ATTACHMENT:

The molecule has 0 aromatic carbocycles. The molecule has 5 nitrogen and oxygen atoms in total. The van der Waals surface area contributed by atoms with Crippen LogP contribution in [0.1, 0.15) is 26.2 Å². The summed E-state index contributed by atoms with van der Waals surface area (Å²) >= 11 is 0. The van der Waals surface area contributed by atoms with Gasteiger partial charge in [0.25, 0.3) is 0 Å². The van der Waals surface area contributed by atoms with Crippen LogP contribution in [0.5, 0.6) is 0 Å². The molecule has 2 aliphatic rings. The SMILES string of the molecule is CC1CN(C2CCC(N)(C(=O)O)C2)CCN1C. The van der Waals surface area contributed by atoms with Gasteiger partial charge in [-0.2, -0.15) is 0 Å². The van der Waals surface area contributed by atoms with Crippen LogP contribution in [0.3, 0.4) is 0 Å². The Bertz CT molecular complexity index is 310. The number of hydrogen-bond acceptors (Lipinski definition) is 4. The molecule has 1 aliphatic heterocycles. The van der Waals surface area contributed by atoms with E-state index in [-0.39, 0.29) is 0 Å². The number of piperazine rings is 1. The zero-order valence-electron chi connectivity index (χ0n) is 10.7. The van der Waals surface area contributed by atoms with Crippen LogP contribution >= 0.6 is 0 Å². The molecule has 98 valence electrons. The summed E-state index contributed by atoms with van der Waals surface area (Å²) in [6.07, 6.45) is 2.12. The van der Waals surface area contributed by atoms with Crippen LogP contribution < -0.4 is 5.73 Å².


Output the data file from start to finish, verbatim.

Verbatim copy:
The molecule has 0 aromatic carbocycles. The molecule has 5 nitrogen and oxygen atoms in total. The van der Waals surface area contributed by atoms with Crippen LogP contribution in [0.1, 0.15) is 26.2 Å². The summed E-state index contributed by atoms with van der Waals surface area (Å²) >= 11 is 0. The van der Waals surface area contributed by atoms with Gasteiger partial charge in [0.25, 0.3) is 0 Å². The van der Waals surface area contributed by atoms with Crippen LogP contribution in [0.5, 0.6) is 0 Å². The molecule has 2 aliphatic rings. The SMILES string of the molecule is CC1CN(C2CCC(N)(C(=O)O)C2)CCN1C. The van der Waals surface area contributed by atoms with Gasteiger partial charge in [-0.2, -0.15) is 0 Å². The van der Waals surface area contributed by atoms with Crippen LogP contribution in [0.3, 0.4) is 0 Å². The Bertz CT molecular complexity index is 310. The number of hydrogen-bond acceptors (Lipinski definition) is 4. The molecule has 1 aliphatic heterocycles. The van der Waals surface area contributed by atoms with E-state index in [-0.39, 0.29) is 0 Å². The number of piperazine rings is 1. The zero-order valence-electron chi connectivity index (χ0n) is 10.7. The van der Waals surface area contributed by atoms with Crippen LogP contribution >= 0.6 is 0 Å². The molecule has 98 valence electrons. The summed E-state index contributed by atoms with van der Waals surface area (Å²) in [6.07, 6.45) is 2.12. The van der Waals surface area contributed by atoms with Crippen LogP contribution < -0.4 is 5.73 Å².